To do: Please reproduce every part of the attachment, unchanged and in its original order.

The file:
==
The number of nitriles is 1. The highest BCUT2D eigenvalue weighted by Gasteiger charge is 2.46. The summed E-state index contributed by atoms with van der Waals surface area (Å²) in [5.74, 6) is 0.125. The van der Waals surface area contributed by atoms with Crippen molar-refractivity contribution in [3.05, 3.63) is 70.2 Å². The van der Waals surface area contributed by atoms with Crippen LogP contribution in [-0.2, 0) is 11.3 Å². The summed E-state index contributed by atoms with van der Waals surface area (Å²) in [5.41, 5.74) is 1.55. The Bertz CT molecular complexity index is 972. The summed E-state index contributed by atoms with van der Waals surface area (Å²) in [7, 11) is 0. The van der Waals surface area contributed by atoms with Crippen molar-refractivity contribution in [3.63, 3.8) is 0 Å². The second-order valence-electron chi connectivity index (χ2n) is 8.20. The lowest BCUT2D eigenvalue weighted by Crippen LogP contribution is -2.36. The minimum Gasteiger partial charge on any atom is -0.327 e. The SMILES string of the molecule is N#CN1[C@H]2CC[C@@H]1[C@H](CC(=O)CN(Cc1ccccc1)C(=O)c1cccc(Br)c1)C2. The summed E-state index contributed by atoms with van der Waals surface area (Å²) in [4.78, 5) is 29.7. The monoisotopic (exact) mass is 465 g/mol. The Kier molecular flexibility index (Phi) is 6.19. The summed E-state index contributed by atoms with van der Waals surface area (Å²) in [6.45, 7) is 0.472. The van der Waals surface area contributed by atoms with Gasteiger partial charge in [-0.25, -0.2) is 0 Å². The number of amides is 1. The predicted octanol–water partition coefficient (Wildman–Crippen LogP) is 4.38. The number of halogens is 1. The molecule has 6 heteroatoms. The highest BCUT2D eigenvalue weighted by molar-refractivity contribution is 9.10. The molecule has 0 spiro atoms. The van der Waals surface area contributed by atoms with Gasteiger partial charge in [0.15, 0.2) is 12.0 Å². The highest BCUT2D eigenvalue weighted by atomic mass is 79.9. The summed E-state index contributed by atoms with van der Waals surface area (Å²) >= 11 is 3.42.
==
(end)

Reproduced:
The number of nitriles is 1. The highest BCUT2D eigenvalue weighted by Gasteiger charge is 2.46. The summed E-state index contributed by atoms with van der Waals surface area (Å²) in [5.74, 6) is 0.125. The van der Waals surface area contributed by atoms with Crippen molar-refractivity contribution in [3.05, 3.63) is 70.2 Å². The van der Waals surface area contributed by atoms with Crippen LogP contribution in [-0.2, 0) is 11.3 Å². The summed E-state index contributed by atoms with van der Waals surface area (Å²) in [5.41, 5.74) is 1.55. The Bertz CT molecular complexity index is 972. The summed E-state index contributed by atoms with van der Waals surface area (Å²) in [7, 11) is 0. The van der Waals surface area contributed by atoms with Crippen molar-refractivity contribution in [3.63, 3.8) is 0 Å². The second-order valence-electron chi connectivity index (χ2n) is 8.20. The lowest BCUT2D eigenvalue weighted by Crippen LogP contribution is -2.36. The minimum Gasteiger partial charge on any atom is -0.327 e. The SMILES string of the molecule is N#CN1[C@H]2CC[C@@H]1[C@H](CC(=O)CN(Cc1ccccc1)C(=O)c1cccc(Br)c1)C2. The summed E-state index contributed by atoms with van der Waals surface area (Å²) in [4.78, 5) is 29.7. The monoisotopic (exact) mass is 465 g/mol. The Kier molecular flexibility index (Phi) is 6.19. The summed E-state index contributed by atoms with van der Waals surface area (Å²) in [6.45, 7) is 0.472. The van der Waals surface area contributed by atoms with Gasteiger partial charge in [-0.25, -0.2) is 0 Å². The number of amides is 1. The predicted octanol–water partition coefficient (Wildman–Crippen LogP) is 4.38. The number of halogens is 1. The molecule has 6 heteroatoms. The highest BCUT2D eigenvalue weighted by molar-refractivity contribution is 9.10. The molecule has 0 spiro atoms. The van der Waals surface area contributed by atoms with Gasteiger partial charge in [0.15, 0.2) is 12.0 Å². The highest BCUT2D eigenvalue weighted by atomic mass is 79.9. The summed E-state index contributed by atoms with van der Waals surface area (Å²) >= 11 is 3.42.